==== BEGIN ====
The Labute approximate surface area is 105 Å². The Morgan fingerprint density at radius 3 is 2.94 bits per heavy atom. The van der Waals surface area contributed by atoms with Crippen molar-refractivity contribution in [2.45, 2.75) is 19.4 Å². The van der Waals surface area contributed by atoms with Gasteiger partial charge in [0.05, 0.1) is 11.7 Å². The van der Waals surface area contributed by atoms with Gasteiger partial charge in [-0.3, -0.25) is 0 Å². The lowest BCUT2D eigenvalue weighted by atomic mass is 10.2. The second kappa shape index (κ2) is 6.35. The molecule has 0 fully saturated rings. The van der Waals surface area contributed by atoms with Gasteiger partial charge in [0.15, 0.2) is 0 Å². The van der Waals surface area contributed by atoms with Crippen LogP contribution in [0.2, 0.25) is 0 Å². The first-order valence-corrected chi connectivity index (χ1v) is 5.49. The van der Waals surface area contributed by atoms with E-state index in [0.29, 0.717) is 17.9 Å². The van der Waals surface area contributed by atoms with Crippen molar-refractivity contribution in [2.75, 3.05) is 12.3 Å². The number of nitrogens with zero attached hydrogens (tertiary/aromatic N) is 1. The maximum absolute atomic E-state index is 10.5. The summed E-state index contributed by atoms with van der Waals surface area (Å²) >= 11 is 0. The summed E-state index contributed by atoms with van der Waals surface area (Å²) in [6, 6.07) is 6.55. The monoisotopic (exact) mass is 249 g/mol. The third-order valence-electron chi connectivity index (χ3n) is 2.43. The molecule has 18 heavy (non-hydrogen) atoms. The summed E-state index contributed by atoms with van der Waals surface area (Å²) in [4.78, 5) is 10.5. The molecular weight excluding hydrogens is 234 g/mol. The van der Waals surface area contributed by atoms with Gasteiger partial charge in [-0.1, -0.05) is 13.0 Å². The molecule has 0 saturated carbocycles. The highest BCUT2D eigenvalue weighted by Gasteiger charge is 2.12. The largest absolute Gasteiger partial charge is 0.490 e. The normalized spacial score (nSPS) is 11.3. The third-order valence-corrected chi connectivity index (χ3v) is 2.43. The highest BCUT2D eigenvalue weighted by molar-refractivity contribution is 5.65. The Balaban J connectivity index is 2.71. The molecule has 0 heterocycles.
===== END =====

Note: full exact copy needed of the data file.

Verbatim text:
The Labute approximate surface area is 105 Å². The Morgan fingerprint density at radius 3 is 2.94 bits per heavy atom. The van der Waals surface area contributed by atoms with Crippen molar-refractivity contribution in [2.45, 2.75) is 19.4 Å². The van der Waals surface area contributed by atoms with Gasteiger partial charge in [0.05, 0.1) is 11.7 Å². The van der Waals surface area contributed by atoms with Gasteiger partial charge in [-0.3, -0.25) is 0 Å². The lowest BCUT2D eigenvalue weighted by atomic mass is 10.2. The second kappa shape index (κ2) is 6.35. The molecule has 0 fully saturated rings. The van der Waals surface area contributed by atoms with Gasteiger partial charge in [0.15, 0.2) is 0 Å². The van der Waals surface area contributed by atoms with Crippen LogP contribution in [0.2, 0.25) is 0 Å². The first-order valence-corrected chi connectivity index (χ1v) is 5.49. The van der Waals surface area contributed by atoms with E-state index in [0.29, 0.717) is 17.9 Å². The van der Waals surface area contributed by atoms with Crippen molar-refractivity contribution in [2.75, 3.05) is 12.3 Å². The number of nitrogens with zero attached hydrogens (tertiary/aromatic N) is 1. The maximum absolute atomic E-state index is 10.5. The summed E-state index contributed by atoms with van der Waals surface area (Å²) >= 11 is 0. The summed E-state index contributed by atoms with van der Waals surface area (Å²) in [6, 6.07) is 6.55. The monoisotopic (exact) mass is 249 g/mol. The third-order valence-electron chi connectivity index (χ3n) is 2.43. The molecule has 18 heavy (non-hydrogen) atoms. The summed E-state index contributed by atoms with van der Waals surface area (Å²) in [4.78, 5) is 10.5. The molecular weight excluding hydrogens is 234 g/mol. The van der Waals surface area contributed by atoms with Gasteiger partial charge in [-0.1, -0.05) is 13.0 Å². The molecule has 0 saturated carbocycles. The highest BCUT2D eigenvalue weighted by Gasteiger charge is 2.12. The largest absolute Gasteiger partial charge is 0.490 e. The normalized spacial score (nSPS) is 11.3. The third-order valence-corrected chi connectivity index (χ3v) is 2.43. The highest BCUT2D eigenvalue weighted by molar-refractivity contribution is 5.65. The Balaban J connectivity index is 2.71. The molecule has 0 heterocycles.